Mejorada Del Campo, Spain — In February, Justo Gallego dug his own grave, literally, in the crypt of the church he has been building here, brick by brick, since the early 1960s.
Mr. Gallego, 91, also recently switched dwellings, moving from the nearby home of some relatives to the more spartan surroundings of his self-made temple. He wants to make certain he will die in the place that has become his life’s mission.
“This is where my vocation has taken me and this is where I’m prepared to suffer, just as Jesus Christ taught us to suffer for others,” said Mr. Gallego, as he threw wood onto a stove by his rudimentary bedroom, next to the altar, where he sleeps on a plank without a mattress.
Mr. Gallego might be ready to confront death, but some residents here worry about what will happen to his extraordinary project without him. Mr. Gallego has never received a building permit or any public financing, but he has managed to erect a striking landmark in this otherwise nondescript town of 23,000 inhabitants on the outskirts of Madrid.
His ambitious undertaking is labeled the “Cathedral of Faith” on internet maps, even though it has received no official backing from officials of the Catholic Church. Flanked by two cloisters and crowned by an unfinished 125-foot-tall cupola, it attracts tourists on the weekend, helping lift the local economy.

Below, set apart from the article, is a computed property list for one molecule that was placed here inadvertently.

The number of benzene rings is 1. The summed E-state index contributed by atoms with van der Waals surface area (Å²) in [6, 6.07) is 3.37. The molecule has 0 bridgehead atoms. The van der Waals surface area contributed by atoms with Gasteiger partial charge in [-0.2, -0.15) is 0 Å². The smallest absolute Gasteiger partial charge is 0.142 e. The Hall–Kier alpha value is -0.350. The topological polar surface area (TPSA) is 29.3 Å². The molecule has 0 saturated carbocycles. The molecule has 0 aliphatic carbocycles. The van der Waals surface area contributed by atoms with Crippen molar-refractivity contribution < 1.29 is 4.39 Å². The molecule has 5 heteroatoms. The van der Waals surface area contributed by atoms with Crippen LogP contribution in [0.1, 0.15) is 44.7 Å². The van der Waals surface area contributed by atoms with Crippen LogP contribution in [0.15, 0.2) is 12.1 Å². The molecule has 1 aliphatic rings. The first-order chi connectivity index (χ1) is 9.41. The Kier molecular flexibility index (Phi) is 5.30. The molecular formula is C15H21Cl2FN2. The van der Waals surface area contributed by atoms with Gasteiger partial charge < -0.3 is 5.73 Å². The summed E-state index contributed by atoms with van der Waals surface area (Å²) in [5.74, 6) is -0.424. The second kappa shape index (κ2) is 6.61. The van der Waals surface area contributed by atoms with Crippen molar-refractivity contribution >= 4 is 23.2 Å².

“This man has built something incredible against all odds and turned it into a symbol of our town,” said Victor Morillo, a resident who can see the cupola from the balcony of his apartment. “The Town Hall should have done a lot more to help and should certainly not allow anything bad to happen to this cathedral after he dies.”
Mr. Gallego, however, is unmoved by this kind of support, just as he has been unshaken by past criticism of his project and his own personality, sometimes derided as that of an exalted former monk. He is also unfazed that he has never received any public financing, even in a country that is mostly Catholic and whose infrastructure has been heavily subsidized.
“I’ve not been building this to get money or fame, just as I’m not here to listen to people decide whether I’m mad or unique,” he said. “I’m fully responsible for my work and I’m not looking for the authorities to have any say.”
Despite the lack of permits, no one is talking of tearing the church down, but neither is anyone certain of the project’s long-term future.
Encarnación Martín Álvarez, an official in charge of urban planning here, said the city could not finance Mr. Gallego because of budgetary constraints and had made no plan to guarantee the continuation of the project, whatever its growing importance to the town and its identity.
Mr. Gallego was born here in 1925, on the day of the town’s patron saint, the Virgin of Sorrows. At 27, he joined a monastery in the northern province of Soria, but was ordered to leave eight years later, after he caught tuberculosis and risked contaminating the other monks.
After recovering in a Madrid hospital, Mr. Gallego returned to his hometown, where he decided to turn a family plot of land into a place of worship, without the blessing of the Catholic Church.